A plan to turn a former Hereford nursery into an independent special school has been approved.

Hereford-based Mercia Learning had applied to turn Trinity House in Moor Park, which previously housed the Merry-go-Round day nursery, into a not-for-profit school.

To be called GEM Hereford (for “Growth, Empowerment, Motivation”), it will cater for up to 30 pupils aged eight to 18 with a range of needs.

The community interest company says its mission is to “help children unable to attend school for various reasons to receive an education that meets their needs” - which can include ASD (autism spectrum disorder), ADHD (attention deficit hyperactivity disorder), anxiety and trauma.


It says there is currently a lack of provision for such children in Hereford. It estimates there are between 300 to 400 children with ASD and ADHD in the county – “many of whom are struggling in mainstream schools, sent to inappropriate specialist schools or being home-schooled”.

The school will open from 8.30am to 4.30pm and employ five full-time and four part-time staff, its application said.

Planning officer Simon Rowles concluded that “bringing this vacant building back into active use would deliver social, economic and environmental gains”.

The building suffered a burst pipe over Christmas, which has set back the date for opening until the start of the next academic year in September, subject to an Ofsted inspection due in June, according to Marches Learning founder and director Debra Thomas, a trained therapeutic foster carer.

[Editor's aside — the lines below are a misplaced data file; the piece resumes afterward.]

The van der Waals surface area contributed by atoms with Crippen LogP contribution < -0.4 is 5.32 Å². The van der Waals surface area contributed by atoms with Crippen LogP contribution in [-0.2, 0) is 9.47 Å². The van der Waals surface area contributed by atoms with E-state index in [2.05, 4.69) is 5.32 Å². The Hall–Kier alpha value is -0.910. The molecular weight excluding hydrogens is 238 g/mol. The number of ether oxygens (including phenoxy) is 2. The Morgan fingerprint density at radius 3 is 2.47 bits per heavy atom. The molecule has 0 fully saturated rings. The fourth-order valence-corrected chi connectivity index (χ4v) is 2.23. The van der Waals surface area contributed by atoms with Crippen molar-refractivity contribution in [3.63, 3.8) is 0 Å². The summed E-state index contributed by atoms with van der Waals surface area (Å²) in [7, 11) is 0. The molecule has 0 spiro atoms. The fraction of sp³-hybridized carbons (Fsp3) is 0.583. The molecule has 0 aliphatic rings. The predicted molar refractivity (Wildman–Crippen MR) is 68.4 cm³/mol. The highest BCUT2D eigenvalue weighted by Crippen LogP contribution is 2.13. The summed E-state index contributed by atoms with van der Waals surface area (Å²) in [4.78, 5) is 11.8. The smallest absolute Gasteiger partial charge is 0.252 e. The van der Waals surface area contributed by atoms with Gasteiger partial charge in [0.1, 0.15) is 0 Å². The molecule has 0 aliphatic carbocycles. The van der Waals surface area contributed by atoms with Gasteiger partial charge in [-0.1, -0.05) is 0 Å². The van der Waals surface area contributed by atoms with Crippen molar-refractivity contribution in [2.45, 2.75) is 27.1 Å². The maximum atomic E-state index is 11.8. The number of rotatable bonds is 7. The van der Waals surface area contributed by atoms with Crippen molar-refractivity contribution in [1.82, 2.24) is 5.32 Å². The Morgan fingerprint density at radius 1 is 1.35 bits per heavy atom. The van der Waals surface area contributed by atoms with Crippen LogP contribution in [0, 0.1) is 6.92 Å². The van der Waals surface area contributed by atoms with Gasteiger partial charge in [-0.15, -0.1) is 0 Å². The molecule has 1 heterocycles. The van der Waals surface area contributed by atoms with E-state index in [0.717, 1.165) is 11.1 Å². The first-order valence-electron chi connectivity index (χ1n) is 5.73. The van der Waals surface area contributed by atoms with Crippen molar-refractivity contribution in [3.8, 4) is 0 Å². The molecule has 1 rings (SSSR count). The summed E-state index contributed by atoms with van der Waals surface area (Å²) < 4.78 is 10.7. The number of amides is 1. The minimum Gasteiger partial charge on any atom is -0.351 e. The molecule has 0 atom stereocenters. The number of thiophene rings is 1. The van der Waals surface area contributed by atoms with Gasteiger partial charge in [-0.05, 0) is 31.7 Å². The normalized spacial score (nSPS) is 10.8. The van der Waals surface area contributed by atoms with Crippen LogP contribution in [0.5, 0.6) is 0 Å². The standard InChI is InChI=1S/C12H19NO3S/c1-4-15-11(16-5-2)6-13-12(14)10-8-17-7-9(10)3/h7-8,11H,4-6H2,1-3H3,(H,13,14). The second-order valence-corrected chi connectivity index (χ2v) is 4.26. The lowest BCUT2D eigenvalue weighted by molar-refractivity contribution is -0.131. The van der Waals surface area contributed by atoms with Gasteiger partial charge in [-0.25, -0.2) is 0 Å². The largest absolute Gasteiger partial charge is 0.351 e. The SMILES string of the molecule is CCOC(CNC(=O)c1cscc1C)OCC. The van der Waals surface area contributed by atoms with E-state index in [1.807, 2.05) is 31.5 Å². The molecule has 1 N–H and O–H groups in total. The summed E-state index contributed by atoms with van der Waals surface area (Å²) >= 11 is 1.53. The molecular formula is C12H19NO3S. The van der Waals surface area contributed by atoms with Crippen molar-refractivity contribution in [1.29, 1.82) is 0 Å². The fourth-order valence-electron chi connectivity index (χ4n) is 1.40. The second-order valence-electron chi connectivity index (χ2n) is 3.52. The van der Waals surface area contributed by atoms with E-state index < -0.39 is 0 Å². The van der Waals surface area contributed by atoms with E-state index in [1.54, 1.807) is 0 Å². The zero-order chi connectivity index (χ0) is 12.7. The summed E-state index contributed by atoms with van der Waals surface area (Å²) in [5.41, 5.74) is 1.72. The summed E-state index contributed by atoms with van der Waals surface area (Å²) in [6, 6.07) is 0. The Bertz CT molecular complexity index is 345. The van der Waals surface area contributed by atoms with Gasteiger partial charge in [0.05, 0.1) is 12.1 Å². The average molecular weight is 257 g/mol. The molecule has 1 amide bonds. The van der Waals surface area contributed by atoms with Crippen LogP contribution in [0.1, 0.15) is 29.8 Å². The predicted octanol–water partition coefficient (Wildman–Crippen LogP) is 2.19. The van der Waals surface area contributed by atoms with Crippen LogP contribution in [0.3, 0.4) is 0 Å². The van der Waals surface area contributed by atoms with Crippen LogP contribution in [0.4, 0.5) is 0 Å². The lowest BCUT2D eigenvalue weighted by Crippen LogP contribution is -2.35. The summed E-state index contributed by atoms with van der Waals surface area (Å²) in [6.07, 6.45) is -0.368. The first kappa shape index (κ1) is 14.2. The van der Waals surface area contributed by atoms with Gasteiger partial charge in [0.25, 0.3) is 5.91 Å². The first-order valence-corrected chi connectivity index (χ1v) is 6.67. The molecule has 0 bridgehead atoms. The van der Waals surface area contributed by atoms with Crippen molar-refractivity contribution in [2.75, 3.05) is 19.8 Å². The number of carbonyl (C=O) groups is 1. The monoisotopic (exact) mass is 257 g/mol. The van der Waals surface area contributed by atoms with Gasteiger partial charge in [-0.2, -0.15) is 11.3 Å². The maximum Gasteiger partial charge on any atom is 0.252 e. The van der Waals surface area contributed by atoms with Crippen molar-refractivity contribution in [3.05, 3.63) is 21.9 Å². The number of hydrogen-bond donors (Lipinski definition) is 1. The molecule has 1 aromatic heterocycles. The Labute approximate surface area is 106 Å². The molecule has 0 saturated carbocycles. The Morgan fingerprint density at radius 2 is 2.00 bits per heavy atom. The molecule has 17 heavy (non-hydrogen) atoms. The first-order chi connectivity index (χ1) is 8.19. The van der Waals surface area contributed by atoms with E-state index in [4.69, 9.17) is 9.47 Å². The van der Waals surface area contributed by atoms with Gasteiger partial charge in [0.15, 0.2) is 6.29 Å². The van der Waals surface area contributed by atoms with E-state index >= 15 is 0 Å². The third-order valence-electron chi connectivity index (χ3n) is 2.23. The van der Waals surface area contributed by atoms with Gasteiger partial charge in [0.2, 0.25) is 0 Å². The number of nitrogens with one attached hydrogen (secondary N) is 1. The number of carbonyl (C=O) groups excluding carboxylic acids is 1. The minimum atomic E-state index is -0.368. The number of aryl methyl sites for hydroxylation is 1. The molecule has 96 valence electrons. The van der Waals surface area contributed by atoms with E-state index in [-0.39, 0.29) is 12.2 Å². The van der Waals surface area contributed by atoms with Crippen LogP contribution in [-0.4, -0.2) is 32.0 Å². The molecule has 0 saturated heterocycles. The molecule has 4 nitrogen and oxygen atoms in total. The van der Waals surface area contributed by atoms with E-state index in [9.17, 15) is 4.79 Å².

She explained: “A lot of these children end up being excluded from schools. But we know the kind of therapy we offer works, and has got children back into mainstream education.

“What we haven’t had till now is outside space that would enable us to deliver a full curriculum.”

Local property developers Manbro bought the building and now leases it to Marches Learning, she explained.

The new school will be contracted to teach the children by Herefordshire Council, although it may also take children from neighbouring counties.

An application for funding from the National Lottery late last year was unsuccessful, “as they said it was a service the local authority should be providing”, Ms Thomas said.

But she added that the school still has an Amazon wishlist of many items, "ranging from a 50p pencil sharpener to a £2,400 interactive whiteboard", which supporters can buy and have delivered to the school.

Want to stay up to date with all the latest news for Herefordshire? It's easy, just sign up for our free daily afternoon news briefing here and the day's top stories will be delivered straight to your inbox.